“Somehow, she had to find a way to steal that infernal jewel…”
Queen Eleanor of England was a woman not to be crossed. Robert and Noor had no choice but to leave England. They could return only after accomplishing two things. Eleanor wanted the Castilian Pomegranate, a jewel that was not only beautiful, but it was said to hold magical like properties. Whoever had the stone would be safe in childbirth, as would the child. Having lost so many children already, Eleanor was desperate to own the jewel. But, by commanding Noor to find it and bring it to her, Eleanor has unwittingly sentenced Noor to death, for the only way she could retrieve the jewel was by stealing it.
The second task that Noor and Robert must accomplish before they can return home to their estate is to leave their fostered son, Lionel, behind. But Noor and Robert love Lionel like he is their own son. However, they cannot forget who he is and what he represents. He is the son of Dafydd ap Gruffydd, the last Prince of Wales. If Edward found out about the child, then Lionel would spend the rest of his days under lock and key in Bristol Castle along with his brothers. As for Robert, such a betrayal would mean only one thing—execution.
In this war-torn, foreign land, Noor and Robert will face many challenges. But none will be harder won than the challenge of keeping their family together through all the hardships they must endure.
Once again, Anna Belfrage has written a masterpiece. The Castilian Pomegranate (The Castilian Saga, Book 2) is a compelling and unforgettable story of love, war and sacrifice.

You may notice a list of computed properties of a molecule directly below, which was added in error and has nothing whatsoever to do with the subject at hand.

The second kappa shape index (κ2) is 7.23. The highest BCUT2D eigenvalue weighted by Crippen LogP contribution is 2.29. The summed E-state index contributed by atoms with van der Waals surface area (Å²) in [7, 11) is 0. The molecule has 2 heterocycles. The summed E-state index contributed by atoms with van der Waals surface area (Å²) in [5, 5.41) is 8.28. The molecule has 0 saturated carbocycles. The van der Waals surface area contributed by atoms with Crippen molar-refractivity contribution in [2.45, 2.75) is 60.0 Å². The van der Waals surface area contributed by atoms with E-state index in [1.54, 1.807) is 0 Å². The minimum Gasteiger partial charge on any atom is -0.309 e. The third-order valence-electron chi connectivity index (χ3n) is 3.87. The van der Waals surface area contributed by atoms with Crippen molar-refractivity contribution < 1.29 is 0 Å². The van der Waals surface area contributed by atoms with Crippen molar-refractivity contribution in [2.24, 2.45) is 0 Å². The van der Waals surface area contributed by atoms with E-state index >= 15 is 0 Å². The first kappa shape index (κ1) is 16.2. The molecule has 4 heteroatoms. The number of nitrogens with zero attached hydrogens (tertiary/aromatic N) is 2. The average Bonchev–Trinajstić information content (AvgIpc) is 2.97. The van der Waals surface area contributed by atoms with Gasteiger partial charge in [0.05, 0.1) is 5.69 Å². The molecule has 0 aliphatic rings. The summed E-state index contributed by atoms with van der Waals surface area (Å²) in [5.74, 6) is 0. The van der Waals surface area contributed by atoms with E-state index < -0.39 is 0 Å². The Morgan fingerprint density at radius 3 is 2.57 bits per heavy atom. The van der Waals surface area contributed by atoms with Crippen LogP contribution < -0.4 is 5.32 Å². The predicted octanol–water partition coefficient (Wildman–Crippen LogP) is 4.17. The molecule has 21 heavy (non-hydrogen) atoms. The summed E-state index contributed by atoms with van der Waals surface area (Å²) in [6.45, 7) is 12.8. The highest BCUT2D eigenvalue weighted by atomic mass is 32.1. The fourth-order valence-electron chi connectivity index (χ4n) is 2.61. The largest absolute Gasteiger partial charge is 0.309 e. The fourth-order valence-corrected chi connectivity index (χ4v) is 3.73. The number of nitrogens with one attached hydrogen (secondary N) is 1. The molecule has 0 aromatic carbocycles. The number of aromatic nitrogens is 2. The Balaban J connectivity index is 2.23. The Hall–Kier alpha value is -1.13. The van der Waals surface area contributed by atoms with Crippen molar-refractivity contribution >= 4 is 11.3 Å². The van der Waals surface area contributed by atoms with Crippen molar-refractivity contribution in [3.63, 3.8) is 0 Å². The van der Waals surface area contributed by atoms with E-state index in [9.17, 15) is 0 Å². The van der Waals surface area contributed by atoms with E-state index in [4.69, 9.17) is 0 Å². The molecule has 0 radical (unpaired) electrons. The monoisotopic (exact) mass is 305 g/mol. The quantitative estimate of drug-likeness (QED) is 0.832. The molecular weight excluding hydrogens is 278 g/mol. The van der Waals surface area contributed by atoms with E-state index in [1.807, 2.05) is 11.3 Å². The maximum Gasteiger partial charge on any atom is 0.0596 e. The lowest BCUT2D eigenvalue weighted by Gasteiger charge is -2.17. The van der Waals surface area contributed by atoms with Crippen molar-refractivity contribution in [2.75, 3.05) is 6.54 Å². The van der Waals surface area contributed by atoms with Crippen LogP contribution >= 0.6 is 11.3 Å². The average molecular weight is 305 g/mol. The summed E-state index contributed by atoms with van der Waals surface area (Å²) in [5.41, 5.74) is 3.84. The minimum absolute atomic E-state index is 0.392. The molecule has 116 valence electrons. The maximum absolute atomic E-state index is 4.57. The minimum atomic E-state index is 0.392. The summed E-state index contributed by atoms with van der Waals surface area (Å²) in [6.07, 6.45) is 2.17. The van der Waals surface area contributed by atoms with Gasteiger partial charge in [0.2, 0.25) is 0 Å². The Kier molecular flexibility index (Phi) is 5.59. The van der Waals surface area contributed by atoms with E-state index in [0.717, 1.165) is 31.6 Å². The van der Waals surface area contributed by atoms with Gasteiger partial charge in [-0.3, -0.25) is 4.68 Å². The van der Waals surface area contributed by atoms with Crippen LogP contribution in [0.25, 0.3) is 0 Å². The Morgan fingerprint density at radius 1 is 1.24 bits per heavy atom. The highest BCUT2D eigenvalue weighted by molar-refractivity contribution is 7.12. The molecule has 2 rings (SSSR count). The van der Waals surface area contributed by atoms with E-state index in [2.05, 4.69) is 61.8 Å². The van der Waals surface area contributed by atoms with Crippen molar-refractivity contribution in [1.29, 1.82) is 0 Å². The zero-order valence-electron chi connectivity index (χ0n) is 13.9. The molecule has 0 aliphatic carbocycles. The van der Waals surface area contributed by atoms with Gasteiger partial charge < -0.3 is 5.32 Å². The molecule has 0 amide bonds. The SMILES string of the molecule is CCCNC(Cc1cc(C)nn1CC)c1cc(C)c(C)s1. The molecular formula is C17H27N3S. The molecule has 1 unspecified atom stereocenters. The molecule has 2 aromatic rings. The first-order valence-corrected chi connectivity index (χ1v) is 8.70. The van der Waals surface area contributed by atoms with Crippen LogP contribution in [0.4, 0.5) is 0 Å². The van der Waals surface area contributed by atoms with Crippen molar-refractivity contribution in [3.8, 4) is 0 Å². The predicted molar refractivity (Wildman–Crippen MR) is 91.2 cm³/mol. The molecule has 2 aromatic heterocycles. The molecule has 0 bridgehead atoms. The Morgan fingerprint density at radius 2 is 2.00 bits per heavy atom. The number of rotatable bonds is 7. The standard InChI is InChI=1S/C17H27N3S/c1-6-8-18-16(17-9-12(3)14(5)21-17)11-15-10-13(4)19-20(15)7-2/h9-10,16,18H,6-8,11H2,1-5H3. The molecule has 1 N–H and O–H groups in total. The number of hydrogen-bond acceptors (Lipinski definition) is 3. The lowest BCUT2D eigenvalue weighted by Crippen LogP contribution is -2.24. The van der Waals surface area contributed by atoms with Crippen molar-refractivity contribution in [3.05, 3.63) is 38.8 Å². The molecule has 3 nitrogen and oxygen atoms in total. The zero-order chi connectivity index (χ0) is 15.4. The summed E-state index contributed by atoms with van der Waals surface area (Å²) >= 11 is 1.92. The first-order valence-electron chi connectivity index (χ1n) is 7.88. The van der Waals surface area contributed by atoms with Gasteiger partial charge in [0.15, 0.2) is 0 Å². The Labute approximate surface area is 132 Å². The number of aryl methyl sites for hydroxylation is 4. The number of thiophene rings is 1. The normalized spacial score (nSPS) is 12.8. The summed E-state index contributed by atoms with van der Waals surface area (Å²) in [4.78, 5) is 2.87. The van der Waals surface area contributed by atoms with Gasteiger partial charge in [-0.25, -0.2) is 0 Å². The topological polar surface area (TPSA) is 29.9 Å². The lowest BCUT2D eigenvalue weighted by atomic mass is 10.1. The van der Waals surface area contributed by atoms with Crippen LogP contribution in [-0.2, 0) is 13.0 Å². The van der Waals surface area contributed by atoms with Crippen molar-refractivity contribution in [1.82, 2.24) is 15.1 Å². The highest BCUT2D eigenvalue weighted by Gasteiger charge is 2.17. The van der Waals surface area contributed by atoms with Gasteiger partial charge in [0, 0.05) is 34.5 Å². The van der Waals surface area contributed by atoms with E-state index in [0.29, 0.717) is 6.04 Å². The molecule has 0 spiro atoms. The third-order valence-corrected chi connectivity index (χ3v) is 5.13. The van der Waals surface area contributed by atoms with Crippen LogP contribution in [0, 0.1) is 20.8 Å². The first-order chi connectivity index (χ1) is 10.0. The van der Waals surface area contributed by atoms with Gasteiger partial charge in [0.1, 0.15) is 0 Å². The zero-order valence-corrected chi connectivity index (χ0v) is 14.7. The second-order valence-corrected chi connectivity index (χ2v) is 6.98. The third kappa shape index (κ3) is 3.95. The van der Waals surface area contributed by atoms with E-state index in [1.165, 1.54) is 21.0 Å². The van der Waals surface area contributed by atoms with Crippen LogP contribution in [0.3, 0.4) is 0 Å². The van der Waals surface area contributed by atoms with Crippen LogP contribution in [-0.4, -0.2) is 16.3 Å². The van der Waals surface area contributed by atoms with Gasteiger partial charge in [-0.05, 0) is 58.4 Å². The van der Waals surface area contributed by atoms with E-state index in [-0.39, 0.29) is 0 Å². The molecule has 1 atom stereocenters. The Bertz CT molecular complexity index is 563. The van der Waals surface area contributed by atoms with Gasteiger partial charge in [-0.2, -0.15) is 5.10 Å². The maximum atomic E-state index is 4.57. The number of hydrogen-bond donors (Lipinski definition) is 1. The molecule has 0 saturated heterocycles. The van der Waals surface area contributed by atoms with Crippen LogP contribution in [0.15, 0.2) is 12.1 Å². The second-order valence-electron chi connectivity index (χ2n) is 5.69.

Having read His Castilian Hawk (The Castilian Saga, Book 1), I was really looking forward to reconnecting with these characters. Robert and Noor’s relationship started on rather shaky ground in Book 1, and there always seems to be something, or someone, that threatens their happiness. Robert’s past came back to haunt them in Book 1 but it is the unknown future that threatens their relationship in Book 2. Robert’s jealously drives them apart, and Noor’s innocence leaves a foul taste in the mouth. The struggle that these two face, both emotionally and physically, would challenge any marriage, but underneath the misunderstandings, there is a deep and true love that cannot be denied. I thought their depiction in this novel was fabulous and came across as very real in the telling. Their relationship was believable, and more importantly, it drove the story forward. I really wanted everything to work out for these two, but I think there are always going to be challenges for them and they have to decide, in a time where autonomy was not a right, what they are going to do. Their only option is to bow down to the whims of their king and, unfortunately, their queen as well. But with the child involved, such seemingly unquestionable and undeniable loyalty is questioned.
The chaotic nature of warfare has been explored in explicit detail. Spain, in the 13th century, was a very volatile place. It was a country that was divided not only by borders but by religious beliefs as well. Muslims, Christians and Jews might well mingle on the streets and the markets, but their beliefs separated them, they even lived in different areas of the town. And while the Pope, the grandmaster in this game of conflict and power, is determined to increase his own authority and his own wealth, all Christian thoughts of compassion seem inconsequential. He seemingly cares nothing for the suffering he causes, and the way families are torn apart because of the strife and greed that he has festered and created. It was very sobering to read just how much influence the Pope had, and how power corrupts absolutely.